You can read about my adventures here, follow me on Twitter (@drsrbayer) AND some of my (picture) updates can be found on Instagram @skylarrb26 and our new Roger Williams University Shellfish Program Instagram account @RWU_Shellfish_Program.
Due to the pandemic, my three month Arctic-NSF Fulbright that was scheduled to take place in 2020 was pushed off until this year. So, fully vaccinated, I flew to Iceland the evening of May 9th, arriving May 10th – 4 hours ahead of East Coast time (GMT).
Landing in Iceland was so cool because I could see the smoke coming from the active volcano not far away from the airport. The volcano is located near Grindavík.
After arriving and being tested for COVID-19 at the airport and a 45 minute bus ride into Reykjavík, my collaborator, Jónas, picked me up from the bus stop and dropped me off at the apartment I’ll be staying in during my time here. My roommate was out at sea but would be back later this month.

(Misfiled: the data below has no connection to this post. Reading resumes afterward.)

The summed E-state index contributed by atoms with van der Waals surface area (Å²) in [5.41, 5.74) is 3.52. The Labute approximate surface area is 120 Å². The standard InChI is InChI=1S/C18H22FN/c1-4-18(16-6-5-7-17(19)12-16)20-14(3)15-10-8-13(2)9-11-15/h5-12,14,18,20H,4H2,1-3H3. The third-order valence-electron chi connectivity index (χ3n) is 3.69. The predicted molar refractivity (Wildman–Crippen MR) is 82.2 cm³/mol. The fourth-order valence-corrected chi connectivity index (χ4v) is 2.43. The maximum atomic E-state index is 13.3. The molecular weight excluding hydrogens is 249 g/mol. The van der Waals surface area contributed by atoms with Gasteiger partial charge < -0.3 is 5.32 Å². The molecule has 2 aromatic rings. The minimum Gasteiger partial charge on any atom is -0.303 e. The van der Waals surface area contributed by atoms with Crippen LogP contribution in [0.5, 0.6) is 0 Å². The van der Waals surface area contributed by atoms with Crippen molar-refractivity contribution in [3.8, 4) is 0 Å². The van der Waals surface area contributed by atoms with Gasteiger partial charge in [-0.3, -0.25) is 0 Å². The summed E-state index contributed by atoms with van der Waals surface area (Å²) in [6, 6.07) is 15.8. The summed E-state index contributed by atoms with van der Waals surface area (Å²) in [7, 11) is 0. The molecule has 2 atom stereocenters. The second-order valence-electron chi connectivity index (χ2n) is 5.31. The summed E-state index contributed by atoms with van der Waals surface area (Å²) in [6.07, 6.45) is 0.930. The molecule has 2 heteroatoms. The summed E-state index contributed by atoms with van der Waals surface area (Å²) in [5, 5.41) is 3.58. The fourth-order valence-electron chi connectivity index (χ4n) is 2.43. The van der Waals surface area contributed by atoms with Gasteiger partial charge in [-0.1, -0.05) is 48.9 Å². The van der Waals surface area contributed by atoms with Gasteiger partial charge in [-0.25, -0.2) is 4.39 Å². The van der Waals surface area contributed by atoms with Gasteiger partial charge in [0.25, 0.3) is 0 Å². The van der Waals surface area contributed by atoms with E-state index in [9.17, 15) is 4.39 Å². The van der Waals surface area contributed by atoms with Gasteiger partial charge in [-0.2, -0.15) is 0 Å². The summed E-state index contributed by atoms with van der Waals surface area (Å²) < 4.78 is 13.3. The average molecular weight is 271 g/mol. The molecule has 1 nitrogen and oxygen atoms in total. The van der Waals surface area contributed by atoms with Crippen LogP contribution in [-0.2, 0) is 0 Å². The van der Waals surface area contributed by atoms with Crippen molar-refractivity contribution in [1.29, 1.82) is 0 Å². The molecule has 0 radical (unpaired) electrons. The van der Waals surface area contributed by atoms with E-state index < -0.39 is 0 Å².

May 10th was also the day the Iceland Fulbright Commission had an online zoom symposium of all the fellows that have been in Iceland in 2021! You can watch everyone’s presentations here.
It was so amazing getting to listen to all the really interesting projects that were being conducted in Iceland. I presented on the work I will be conducting this summer on Iceland scallop population data.
The next day Jónas picked me up and we headed to Hafnarfjörður where Hafrannsóknastofnun (the English name is Marine and Freshwater Research Institute) which most folks just call “Hafró”, where I met a few colleagues for the summer and got oriented. I even got to meet some of the fish in the lobby.
The lumpfish and arctic char are grown at an aquaculture facility in Grindavík that I hope to visit while I’m here in Iceland.
One thing that’s really cool about Iceland is that even its currency has sea life on it. A lot of the invertebrates are on coins that have since been retired, but there are quite a lot of finfish.